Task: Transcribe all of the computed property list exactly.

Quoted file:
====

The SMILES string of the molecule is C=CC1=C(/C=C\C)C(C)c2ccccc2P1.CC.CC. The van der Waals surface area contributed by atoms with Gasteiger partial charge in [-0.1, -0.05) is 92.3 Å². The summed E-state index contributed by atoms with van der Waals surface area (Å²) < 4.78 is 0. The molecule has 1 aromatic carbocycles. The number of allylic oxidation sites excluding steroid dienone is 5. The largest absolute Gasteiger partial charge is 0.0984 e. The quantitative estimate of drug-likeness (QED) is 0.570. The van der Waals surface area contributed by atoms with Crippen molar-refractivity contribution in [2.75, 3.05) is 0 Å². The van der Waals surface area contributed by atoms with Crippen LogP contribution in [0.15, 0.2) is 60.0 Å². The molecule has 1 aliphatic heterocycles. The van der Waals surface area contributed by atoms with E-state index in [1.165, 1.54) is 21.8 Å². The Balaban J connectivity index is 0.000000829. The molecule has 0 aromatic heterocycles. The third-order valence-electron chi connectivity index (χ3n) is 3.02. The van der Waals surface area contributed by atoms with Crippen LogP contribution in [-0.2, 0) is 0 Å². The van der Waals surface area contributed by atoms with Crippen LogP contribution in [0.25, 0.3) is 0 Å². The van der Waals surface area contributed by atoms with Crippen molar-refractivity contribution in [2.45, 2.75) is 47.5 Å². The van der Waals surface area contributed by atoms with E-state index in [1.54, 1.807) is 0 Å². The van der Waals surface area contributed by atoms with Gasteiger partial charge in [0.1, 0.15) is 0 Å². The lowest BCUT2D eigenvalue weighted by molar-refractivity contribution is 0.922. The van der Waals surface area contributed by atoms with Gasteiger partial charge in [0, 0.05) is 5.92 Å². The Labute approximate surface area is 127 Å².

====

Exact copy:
The SMILES string of the molecule is C=CC1=C(/C=C\C)C(C)c2ccccc2P1.CC.CC. The van der Waals surface area contributed by atoms with Gasteiger partial charge in [-0.1, -0.05) is 92.3 Å². The summed E-state index contributed by atoms with van der Waals surface area (Å²) < 4.78 is 0. The molecule has 1 aromatic carbocycles. The number of allylic oxidation sites excluding steroid dienone is 5. The largest absolute Gasteiger partial charge is 0.0984 e. The quantitative estimate of drug-likeness (QED) is 0.570. The van der Waals surface area contributed by atoms with Crippen molar-refractivity contribution in [2.75, 3.05) is 0 Å². The van der Waals surface area contributed by atoms with Crippen LogP contribution in [0.15, 0.2) is 60.0 Å². The molecule has 1 aliphatic heterocycles. The van der Waals surface area contributed by atoms with E-state index in [1.165, 1.54) is 21.8 Å². The Balaban J connectivity index is 0.000000829. The molecule has 0 aromatic heterocycles. The third-order valence-electron chi connectivity index (χ3n) is 3.02. The van der Waals surface area contributed by atoms with Crippen LogP contribution in [-0.2, 0) is 0 Å². The van der Waals surface area contributed by atoms with Crippen LogP contribution in [0.25, 0.3) is 0 Å². The van der Waals surface area contributed by atoms with Crippen molar-refractivity contribution in [2.45, 2.75) is 47.5 Å². The van der Waals surface area contributed by atoms with E-state index in [1.54, 1.807) is 0 Å². The van der Waals surface area contributed by atoms with Gasteiger partial charge in [0.1, 0.15) is 0 Å². The lowest BCUT2D eigenvalue weighted by molar-refractivity contribution is 0.922. The van der Waals surface area contributed by atoms with Gasteiger partial charge in [0, 0.05) is 5.92 Å². The Labute approximate surface area is 127 Å².